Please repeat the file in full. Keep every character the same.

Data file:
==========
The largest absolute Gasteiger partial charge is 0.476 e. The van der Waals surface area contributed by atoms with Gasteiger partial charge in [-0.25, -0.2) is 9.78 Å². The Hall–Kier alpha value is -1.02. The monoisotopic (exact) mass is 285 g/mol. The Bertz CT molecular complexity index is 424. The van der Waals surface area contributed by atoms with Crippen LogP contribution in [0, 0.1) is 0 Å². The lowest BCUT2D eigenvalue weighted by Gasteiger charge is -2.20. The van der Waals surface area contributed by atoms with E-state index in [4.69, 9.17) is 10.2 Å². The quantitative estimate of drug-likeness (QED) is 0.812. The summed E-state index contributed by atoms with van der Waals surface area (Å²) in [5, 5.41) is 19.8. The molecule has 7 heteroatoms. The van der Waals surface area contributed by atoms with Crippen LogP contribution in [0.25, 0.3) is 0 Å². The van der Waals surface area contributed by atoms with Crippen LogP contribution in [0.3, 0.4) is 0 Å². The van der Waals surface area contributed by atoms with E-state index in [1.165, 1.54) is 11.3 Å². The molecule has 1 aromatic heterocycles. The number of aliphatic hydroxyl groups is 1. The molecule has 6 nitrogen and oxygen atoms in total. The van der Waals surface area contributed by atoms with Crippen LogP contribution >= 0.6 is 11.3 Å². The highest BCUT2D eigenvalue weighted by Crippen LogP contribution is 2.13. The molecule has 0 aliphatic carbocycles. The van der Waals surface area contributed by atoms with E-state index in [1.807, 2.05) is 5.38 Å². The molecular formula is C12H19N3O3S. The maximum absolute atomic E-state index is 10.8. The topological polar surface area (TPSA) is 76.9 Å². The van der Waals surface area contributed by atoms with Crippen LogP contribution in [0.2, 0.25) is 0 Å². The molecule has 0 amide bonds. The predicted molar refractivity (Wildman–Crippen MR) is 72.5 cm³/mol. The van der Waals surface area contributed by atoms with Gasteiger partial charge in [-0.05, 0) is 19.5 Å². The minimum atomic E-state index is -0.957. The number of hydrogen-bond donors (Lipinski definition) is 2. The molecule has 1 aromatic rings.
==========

The largest absolute Gasteiger partial charge is 0.476 e. The van der Waals surface area contributed by atoms with Gasteiger partial charge in [-0.25, -0.2) is 9.78 Å². The Hall–Kier alpha value is -1.02. The monoisotopic (exact) mass is 285 g/mol. The Bertz CT molecular complexity index is 424. The van der Waals surface area contributed by atoms with Crippen LogP contribution in [0, 0.1) is 0 Å². The lowest BCUT2D eigenvalue weighted by Gasteiger charge is -2.20. The van der Waals surface area contributed by atoms with E-state index in [4.69, 9.17) is 10.2 Å². The quantitative estimate of drug-likeness (QED) is 0.812. The summed E-state index contributed by atoms with van der Waals surface area (Å²) in [5, 5.41) is 19.8. The molecule has 7 heteroatoms. The van der Waals surface area contributed by atoms with Crippen LogP contribution in [0.25, 0.3) is 0 Å². The van der Waals surface area contributed by atoms with Crippen LogP contribution in [0.3, 0.4) is 0 Å². The van der Waals surface area contributed by atoms with E-state index in [1.165, 1.54) is 11.3 Å². The molecule has 1 aromatic heterocycles. The number of aliphatic hydroxyl groups is 1. The molecule has 6 nitrogen and oxygen atoms in total. The van der Waals surface area contributed by atoms with Crippen LogP contribution >= 0.6 is 11.3 Å². The highest BCUT2D eigenvalue weighted by Crippen LogP contribution is 2.13. The molecule has 0 aliphatic carbocycles. The van der Waals surface area contributed by atoms with E-state index in [1.807, 2.05) is 5.38 Å². The molecular formula is C12H19N3O3S. The maximum absolute atomic E-state index is 10.8. The topological polar surface area (TPSA) is 76.9 Å². The van der Waals surface area contributed by atoms with Crippen LogP contribution in [0.2, 0.25) is 0 Å². The molecule has 0 amide bonds. The predicted molar refractivity (Wildman–Crippen MR) is 72.5 cm³/mol. The van der Waals surface area contributed by atoms with Gasteiger partial charge in [-0.05, 0) is 19.5 Å². The minimum atomic E-state index is -0.957. The number of hydrogen-bond donors (Lipinski definition) is 2. The molecule has 1 aromatic rings.